‘Drugs That Make You Feel Bad’? Remorse-Based Mitigation and Neurointerventions

Criminal Law and Philosophy 11 (3):499-522 (2017)
Download Edit this record How to cite View on PhilPapers
Abstract
In many jurisdictions, an offender’s remorse is considered to be a relevant factor to take into account in mitigation at sentencing. The growing philosophical interest in the use of neurointerventions in criminal justice raises an important question about such remorse-based mitigation: to what extent should technologically facilitated remorse be honoured such that it is permitted the same penal significance as standard instances of remorse? To motivate this question, we begin by sketching a tripartite account of remorse that distinguishes cognitive, affective and motivational elements of remorse. We then describe a number of neurointerventions that might plausibly be used to enhance abilities that are relevant to these different elements of remorse. Having described what we term the ‘moral value’ view of the justification of remorse-based mitigation, we then consider whether using neurointerventions to facilitate remorse would undermine its moral value, and thus make it inappropriate to honour such remorse in the criminal justice system. We respond to this question by claiming that the form of moral understanding that is incorporated into a genuinely remorseful response grounds remorse’s moral value. In view of this claim, we conclude by arguing that neurointerventions need not undermine remorse’s moral value on this approach, and that the remorse that such interventions might facilitate could also be authentic to the recipient of the neurointerventions that we discuss.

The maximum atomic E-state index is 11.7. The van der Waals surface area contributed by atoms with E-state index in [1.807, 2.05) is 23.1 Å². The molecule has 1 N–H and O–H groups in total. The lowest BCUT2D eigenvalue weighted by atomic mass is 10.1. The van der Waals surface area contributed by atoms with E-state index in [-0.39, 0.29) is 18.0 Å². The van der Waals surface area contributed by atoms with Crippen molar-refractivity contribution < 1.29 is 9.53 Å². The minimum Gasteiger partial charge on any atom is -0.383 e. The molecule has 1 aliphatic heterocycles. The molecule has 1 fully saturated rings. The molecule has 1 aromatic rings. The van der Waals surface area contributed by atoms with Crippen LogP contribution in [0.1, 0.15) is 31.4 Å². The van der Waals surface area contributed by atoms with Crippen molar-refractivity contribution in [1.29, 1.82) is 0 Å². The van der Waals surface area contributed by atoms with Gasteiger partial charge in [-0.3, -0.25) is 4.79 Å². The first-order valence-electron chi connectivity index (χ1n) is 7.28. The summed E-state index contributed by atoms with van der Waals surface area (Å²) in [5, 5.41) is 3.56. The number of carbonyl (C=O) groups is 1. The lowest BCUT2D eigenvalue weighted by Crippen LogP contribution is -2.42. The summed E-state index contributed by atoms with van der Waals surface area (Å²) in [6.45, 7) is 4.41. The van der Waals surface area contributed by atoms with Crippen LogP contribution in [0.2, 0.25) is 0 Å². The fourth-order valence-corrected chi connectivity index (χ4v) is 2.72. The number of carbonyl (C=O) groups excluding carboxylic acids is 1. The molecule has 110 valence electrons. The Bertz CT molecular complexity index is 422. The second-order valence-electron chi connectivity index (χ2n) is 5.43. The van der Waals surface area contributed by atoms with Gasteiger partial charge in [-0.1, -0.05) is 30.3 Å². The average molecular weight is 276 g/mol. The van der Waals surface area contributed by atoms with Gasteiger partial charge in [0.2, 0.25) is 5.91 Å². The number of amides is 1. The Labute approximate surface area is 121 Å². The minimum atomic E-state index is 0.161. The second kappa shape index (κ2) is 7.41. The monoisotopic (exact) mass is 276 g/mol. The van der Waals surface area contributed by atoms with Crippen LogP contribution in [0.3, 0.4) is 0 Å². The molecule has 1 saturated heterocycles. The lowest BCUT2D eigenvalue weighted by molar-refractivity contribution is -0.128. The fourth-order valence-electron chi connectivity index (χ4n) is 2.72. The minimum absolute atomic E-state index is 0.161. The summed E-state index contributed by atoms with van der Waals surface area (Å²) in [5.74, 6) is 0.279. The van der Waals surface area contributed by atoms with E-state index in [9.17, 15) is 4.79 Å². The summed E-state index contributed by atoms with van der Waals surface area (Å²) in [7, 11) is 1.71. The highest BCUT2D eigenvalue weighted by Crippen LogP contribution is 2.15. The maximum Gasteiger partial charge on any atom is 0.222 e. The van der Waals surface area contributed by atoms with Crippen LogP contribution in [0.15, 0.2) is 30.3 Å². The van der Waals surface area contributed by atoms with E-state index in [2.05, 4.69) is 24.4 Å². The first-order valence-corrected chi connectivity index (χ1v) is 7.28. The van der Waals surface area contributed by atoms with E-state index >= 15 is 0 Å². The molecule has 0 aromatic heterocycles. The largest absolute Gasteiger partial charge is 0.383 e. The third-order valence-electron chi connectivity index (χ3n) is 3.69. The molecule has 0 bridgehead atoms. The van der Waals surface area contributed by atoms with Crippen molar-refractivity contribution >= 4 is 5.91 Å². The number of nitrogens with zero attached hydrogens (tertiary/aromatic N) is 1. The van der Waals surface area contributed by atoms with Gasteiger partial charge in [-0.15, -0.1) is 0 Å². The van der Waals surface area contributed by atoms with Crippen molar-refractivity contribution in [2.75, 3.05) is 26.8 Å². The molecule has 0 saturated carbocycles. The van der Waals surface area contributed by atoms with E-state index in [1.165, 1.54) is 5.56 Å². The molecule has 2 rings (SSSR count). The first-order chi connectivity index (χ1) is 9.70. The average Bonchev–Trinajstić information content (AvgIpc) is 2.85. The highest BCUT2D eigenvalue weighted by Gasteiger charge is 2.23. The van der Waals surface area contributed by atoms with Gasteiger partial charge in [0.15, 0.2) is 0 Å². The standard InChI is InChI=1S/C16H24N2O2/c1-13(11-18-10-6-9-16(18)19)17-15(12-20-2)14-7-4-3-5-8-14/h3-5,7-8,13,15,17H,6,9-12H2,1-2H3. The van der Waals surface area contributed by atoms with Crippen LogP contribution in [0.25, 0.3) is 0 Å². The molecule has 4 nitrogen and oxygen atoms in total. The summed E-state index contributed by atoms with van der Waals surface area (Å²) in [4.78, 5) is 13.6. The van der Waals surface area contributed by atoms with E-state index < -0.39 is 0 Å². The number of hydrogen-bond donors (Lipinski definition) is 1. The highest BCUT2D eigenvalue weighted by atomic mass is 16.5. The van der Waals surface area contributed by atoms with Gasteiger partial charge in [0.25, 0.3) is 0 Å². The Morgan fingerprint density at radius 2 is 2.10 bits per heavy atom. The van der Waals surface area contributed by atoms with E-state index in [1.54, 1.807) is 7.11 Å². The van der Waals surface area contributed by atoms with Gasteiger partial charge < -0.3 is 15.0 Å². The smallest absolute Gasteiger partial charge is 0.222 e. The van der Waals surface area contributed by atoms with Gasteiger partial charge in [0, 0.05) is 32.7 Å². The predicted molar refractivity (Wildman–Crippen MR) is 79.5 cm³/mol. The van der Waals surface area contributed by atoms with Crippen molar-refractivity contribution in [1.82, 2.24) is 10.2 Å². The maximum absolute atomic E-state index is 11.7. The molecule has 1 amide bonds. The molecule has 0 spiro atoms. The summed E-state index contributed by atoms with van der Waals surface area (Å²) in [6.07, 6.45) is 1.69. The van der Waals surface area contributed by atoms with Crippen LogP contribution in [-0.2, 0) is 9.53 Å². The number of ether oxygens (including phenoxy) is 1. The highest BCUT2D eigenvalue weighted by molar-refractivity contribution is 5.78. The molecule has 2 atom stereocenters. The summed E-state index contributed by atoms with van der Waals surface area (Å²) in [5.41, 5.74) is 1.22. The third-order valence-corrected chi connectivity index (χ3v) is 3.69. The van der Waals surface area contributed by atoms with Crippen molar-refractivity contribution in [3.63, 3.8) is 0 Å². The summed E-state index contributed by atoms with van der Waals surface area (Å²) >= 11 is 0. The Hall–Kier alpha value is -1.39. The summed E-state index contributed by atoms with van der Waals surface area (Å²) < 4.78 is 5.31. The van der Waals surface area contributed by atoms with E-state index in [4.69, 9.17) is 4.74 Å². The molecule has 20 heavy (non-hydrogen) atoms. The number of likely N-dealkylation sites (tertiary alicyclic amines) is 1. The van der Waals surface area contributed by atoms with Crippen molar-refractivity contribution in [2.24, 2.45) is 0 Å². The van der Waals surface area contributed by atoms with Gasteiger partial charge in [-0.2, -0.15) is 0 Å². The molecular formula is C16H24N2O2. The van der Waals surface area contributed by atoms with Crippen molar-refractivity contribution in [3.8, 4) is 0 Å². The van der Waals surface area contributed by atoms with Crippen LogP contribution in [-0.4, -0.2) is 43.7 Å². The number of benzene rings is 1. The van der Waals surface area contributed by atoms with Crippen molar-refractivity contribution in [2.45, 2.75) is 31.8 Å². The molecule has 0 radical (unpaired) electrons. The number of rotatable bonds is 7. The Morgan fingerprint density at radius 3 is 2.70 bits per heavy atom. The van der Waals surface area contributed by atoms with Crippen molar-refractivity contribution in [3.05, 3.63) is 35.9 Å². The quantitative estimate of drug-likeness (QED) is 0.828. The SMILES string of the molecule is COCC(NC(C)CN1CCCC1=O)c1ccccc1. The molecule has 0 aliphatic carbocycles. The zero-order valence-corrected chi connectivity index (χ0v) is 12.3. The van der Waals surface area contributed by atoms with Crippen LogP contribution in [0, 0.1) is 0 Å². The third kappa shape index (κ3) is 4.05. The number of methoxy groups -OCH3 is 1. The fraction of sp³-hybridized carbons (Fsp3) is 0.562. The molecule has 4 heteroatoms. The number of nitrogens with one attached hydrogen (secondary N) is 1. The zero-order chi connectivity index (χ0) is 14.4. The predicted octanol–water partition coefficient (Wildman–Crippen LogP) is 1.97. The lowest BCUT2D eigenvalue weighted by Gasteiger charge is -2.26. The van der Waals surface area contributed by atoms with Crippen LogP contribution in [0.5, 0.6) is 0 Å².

PhilPapers/Archive ID
PUGDTM
Revision history
Archival date: 2018-09-17
View upload history
References found in this work BETA
Can Social Interaction Constitute Social Cognition?De Jaegher, Hanne; Di Paolo, Ezequiel & Gallagher, Shaun
Does the Autistic Child Have a “Theory of Mind”?Baron-Cohen, Simon; Leslie, Alan M. & Frith, Uta

View all 39 references / Add more references

Citations of this work BETA

No citations found.

Add more citations

Added to PP index
2015-10-06

Total views
59 ( #27,333 of 38,019 )

Recent downloads (6 months)
18 ( #19,596 of 38,019 )

How can I increase my downloads?

Monthly downloads since first upload
This graph includes both downloads from PhilArchive and clicks to external links.